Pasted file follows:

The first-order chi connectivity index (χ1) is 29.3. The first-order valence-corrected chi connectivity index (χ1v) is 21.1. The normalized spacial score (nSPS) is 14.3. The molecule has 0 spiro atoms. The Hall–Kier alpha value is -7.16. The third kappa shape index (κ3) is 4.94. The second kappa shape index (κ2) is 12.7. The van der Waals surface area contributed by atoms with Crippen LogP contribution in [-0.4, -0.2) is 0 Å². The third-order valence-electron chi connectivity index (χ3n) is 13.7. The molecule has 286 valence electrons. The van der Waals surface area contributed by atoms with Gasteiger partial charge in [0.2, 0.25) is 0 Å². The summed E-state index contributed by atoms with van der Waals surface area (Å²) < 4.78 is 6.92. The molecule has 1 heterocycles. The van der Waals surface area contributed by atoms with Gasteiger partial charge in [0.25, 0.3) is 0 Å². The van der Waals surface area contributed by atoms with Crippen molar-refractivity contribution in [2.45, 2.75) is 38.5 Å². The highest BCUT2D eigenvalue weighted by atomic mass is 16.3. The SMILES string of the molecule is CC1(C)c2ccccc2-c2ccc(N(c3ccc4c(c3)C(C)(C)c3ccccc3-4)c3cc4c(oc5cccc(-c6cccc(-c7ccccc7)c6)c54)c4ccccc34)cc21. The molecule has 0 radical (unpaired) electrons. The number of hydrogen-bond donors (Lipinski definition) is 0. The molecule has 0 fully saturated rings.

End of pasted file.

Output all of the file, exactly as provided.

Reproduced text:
The first-order chi connectivity index (χ1) is 29.3. The first-order valence-corrected chi connectivity index (χ1v) is 21.1. The normalized spacial score (nSPS) is 14.3. The molecule has 0 spiro atoms. The Hall–Kier alpha value is -7.16. The third kappa shape index (κ3) is 4.94. The second kappa shape index (κ2) is 12.7. The van der Waals surface area contributed by atoms with Crippen LogP contribution in [-0.4, -0.2) is 0 Å². The third-order valence-electron chi connectivity index (χ3n) is 13.7. The molecule has 286 valence electrons. The van der Waals surface area contributed by atoms with Gasteiger partial charge in [0.2, 0.25) is 0 Å². The summed E-state index contributed by atoms with van der Waals surface area (Å²) < 4.78 is 6.92. The molecule has 1 heterocycles. The van der Waals surface area contributed by atoms with Gasteiger partial charge in [0.25, 0.3) is 0 Å². The van der Waals surface area contributed by atoms with Crippen molar-refractivity contribution in [2.45, 2.75) is 38.5 Å². The highest BCUT2D eigenvalue weighted by atomic mass is 16.3. The SMILES string of the molecule is CC1(C)c2ccccc2-c2ccc(N(c3ccc4c(c3)C(C)(C)c3ccccc3-4)c3cc4c(oc5cccc(-c6cccc(-c7ccccc7)c6)c54)c4ccccc34)cc21. The molecule has 0 radical (unpaired) electrons. The number of hydrogen-bond donors (Lipinski definition) is 0. The molecule has 0 fully saturated rings.